The United States Customs and Immigration Service (USCIS) devised employment-based, preference visas for individuals with extraordinary talent. Employment-based (EB) visas are preferred in rank order from one to five. Each classification has specific criteria which must be met. The employment based visas are for university professors, researchers, multinational executives, and account managers. To read more about employment based visas visit our page, Employment Based Visas.
To be considered for an employment-based visa, the foreign worker must have demonstrated extraordinary ability in the fields of science, the arts, education, business, or athletics and sustained national or international recognition. Outstanding professors and researchers must have at least three years of experience in their fields.
Defining “Permanent Employment”
The USCIS defines “permanent employment” as “tenured, tenure-track, or for an indefinite or unlimited duration.” The employee can expect continued employment for the duration of his or her proper performance of duties. The USCIS created an expedited process for outstanding professors and researchers to become permanent residents of the United States. The new process, known as EB-1B, requires proof of a full-time position with a sponsoring employer. The university, or employer, files the EB-1B petition. To learn the full requirements for an EB-1B visa petition, read our informational page, EB-1B Visa Requirements.
The university, or employer, must submit proof that their candidate satisfies the criteria for having extraordinary abilities. Employers can submit awards received by the candidate or an impressive list of his published articles. Evidence of significant contribution to a field of knowledge or evidence of sufficient art work, displayed or showcased, may be submitted as proof of extraordinary ability.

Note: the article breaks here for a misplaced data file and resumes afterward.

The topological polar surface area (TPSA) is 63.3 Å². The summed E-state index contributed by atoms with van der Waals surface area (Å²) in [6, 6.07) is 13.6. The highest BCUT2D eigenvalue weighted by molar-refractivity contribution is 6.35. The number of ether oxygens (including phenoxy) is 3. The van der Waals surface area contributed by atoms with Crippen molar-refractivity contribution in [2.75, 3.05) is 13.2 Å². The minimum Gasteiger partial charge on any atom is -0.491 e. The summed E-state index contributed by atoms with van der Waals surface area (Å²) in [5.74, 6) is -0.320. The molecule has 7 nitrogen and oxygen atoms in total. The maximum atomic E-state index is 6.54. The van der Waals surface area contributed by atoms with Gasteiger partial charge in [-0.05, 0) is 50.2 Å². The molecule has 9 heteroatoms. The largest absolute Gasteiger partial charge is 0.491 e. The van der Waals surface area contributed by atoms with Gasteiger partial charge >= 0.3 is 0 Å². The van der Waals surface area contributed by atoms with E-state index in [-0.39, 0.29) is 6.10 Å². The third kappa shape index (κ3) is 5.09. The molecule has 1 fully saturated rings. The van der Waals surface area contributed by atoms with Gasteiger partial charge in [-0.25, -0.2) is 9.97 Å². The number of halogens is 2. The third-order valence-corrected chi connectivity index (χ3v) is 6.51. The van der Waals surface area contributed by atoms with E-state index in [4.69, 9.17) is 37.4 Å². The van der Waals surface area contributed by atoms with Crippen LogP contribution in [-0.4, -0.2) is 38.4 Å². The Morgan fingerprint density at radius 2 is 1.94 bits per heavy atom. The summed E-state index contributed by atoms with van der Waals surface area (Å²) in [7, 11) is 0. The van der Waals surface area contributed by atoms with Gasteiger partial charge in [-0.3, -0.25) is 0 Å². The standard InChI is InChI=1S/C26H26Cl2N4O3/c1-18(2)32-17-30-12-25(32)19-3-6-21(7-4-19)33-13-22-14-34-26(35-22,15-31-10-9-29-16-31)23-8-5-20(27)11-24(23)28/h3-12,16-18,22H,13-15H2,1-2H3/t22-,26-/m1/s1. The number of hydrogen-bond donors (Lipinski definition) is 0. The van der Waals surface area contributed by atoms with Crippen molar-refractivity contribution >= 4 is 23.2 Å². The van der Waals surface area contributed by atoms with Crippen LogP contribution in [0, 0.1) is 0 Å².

Research positions must be evaluated differently than full-time faculty positions. The problem with research positions is that grant funds are awarded, or budgeted, annually. The funds could end, at the end of a year. Therefore, outstanding researchers sign one-year contracts. If the employer expects the funds to continue beyond one year, the USCIS considers the employment “permanent.” The USCIS adjudicators evaluate the job if the research is of one year duration. If evidence is presented, which demonstrates that the job will last more than one year, the position is regarded permanent employment.
The outstanding achievements of researchers are published, win awards, or leads researchers to publish books, which advance knowledge in their fields. Outstanding researchers review the work of others and belong to organizations, which recognize their achievements. Proof of significant research, books published, or membership in scholarly organizations may be submitted as evidence of extraordinary talent.
If you wish to employ and sponsor foreign-born candidates, who are researchers, you can file an EB-1B petition. Employers were reluctant to file EB-1B petitions for researchers because their positions are not permanent. Instead, their employment was renewed annually, and employers filed a National Interest Waiver (NIW). Now, employers can file EB-1B petitions for researchers. EB-1B petitions are processed faster than NIW petitions, and the employee’s visa is available sooner. The employee can work for you much faster through the expedited service.
The principle of “good cause for termination” has been evaluated while adjudicating EB-1B petitions. Generally, in the United States, employment is “at will.” Either the employer, or employee, can terminate an employment relationship at any time.
Outstanding researchers’ contracts may contain a clause stating, “good cause is required for termination” from the contract, but it could raise practical and legal issues for the employer. Some USCIS adjudicators, who review researcher’s EB-1B petitions, have judged the entire case based on the presence, or absence, of this clause. EB-1B petitions must state that the research position is of indefinite, or unlimited, duration. The employee has the “expectation of continued employment.”
Nature of Employment
Full-time university faculty positions are exempt from the “good cause for termination” standard. The clause is not mandatory in their contracts. The USCIS adjudicators evaluate the nature of the employment when deciding whether to grant the EB-IB status. If the position is temporary, an adjunct position, or a limited duration fellowship, the employee is not eligible for EB-1B status by the USCIS.